“Nearly everything about Mano is in secrecy,” says Winston Pyne, chairman of the Progressive Advocacy Movement (PAM), a local pressure group in Senjeh District, Bomi County. “I think the Legislature should call for a probe into how Mano really took over because there’s nothing the community knows about its board members and shareholders.”
James Otto of Sustainable Development Institute (SDI) blames the government for the stalemate at the plantation. “The government should have been more open and transparent in this process,” Ottos says. “It should have held a broad-based consultation with communities involving all the different issues because the land belongs to the communities.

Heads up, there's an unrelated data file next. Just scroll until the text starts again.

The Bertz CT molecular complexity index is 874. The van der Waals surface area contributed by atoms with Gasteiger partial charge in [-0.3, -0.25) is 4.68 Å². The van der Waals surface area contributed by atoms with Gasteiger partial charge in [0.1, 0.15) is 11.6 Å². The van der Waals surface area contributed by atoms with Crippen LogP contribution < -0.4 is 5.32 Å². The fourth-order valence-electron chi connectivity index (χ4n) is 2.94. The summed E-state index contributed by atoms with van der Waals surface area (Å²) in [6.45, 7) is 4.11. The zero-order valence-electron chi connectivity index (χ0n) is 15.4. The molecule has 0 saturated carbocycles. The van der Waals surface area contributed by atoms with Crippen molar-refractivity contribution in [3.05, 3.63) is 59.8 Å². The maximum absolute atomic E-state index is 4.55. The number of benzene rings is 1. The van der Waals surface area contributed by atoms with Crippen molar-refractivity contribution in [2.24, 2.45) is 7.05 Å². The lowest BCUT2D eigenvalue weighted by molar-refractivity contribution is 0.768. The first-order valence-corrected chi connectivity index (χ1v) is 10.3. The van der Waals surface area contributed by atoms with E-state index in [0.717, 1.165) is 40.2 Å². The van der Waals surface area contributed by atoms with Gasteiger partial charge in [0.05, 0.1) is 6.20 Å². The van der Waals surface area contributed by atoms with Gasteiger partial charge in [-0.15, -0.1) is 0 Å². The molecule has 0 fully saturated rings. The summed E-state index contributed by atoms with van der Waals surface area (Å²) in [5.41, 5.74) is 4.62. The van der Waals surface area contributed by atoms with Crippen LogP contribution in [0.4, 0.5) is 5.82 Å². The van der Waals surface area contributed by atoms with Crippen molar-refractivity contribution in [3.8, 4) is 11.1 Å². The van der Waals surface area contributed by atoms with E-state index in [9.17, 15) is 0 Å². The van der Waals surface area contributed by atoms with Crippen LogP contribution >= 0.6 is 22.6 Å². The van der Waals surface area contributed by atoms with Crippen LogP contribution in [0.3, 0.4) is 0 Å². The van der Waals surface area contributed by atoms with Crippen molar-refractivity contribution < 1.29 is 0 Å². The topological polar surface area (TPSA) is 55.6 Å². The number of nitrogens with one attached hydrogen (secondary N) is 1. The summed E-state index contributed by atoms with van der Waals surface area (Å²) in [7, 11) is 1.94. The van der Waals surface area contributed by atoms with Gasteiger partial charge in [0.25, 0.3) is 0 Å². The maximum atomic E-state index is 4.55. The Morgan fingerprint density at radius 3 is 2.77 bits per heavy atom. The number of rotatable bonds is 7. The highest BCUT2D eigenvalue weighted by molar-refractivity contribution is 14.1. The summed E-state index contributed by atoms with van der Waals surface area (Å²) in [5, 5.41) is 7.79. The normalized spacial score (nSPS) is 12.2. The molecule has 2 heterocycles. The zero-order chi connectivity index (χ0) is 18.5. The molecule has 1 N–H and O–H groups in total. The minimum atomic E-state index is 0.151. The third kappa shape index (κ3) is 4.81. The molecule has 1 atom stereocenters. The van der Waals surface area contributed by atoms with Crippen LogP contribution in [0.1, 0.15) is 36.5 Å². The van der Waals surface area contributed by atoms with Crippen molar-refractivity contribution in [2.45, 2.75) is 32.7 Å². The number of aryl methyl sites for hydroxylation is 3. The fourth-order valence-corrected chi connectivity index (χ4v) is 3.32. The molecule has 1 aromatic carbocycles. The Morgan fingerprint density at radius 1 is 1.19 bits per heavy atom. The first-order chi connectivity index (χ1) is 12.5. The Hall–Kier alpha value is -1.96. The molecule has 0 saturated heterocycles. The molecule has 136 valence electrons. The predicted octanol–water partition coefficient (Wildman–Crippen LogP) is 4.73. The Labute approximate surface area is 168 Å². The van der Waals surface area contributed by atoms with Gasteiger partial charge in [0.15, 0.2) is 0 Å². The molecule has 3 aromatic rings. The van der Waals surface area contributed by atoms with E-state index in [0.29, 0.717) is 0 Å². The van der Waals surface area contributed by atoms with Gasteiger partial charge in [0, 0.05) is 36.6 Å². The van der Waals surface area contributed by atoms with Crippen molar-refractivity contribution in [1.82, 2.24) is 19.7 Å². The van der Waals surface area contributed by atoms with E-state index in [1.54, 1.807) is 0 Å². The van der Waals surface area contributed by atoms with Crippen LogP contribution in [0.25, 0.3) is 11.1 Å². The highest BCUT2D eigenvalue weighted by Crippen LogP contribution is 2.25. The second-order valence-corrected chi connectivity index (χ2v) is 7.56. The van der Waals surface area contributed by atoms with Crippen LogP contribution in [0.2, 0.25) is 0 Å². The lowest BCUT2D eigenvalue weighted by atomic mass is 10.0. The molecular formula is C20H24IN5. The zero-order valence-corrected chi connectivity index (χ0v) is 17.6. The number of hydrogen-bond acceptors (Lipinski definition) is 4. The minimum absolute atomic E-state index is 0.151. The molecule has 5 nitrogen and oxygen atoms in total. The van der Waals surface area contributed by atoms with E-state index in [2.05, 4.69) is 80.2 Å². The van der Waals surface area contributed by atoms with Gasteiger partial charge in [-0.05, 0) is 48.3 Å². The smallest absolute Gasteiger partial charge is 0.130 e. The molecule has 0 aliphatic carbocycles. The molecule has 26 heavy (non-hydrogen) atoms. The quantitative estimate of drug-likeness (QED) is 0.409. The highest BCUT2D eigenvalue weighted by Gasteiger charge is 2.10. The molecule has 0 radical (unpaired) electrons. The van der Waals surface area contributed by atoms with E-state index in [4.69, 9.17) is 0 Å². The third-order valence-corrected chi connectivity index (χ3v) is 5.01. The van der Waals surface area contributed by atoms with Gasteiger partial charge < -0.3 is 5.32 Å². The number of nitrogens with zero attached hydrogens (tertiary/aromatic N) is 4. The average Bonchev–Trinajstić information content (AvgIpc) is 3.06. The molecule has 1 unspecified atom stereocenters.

“The government’s inaction to be transparent has created a vacuum between the company and the communities. It must do more to avoid the company mistreating the people,” he adds.
Cllr. Negbalee Warner of the Heritage Associates and Partners (HPA) says it is legal for communities not to participate in takeovers but it is not wrong for the government to have communities involved in such deals.
Mano has also not respected the terms of its community social benefits payment in accordance with the concession agreement. The affected communities have not received that contribution for 11 years. It has failed to provide community roads, schools, clinics, and other things that it is under obligation to provide.
“We have become slaves on our own land,” says Pyne.
Mano refutes this accusation, saying it cannot take responsibility for the payment. “The money is there but we have not made it available because the National Bureau of Concession (NBC) has not set up the 10-man committee that is supposed to manage this escrow account,” says Seh.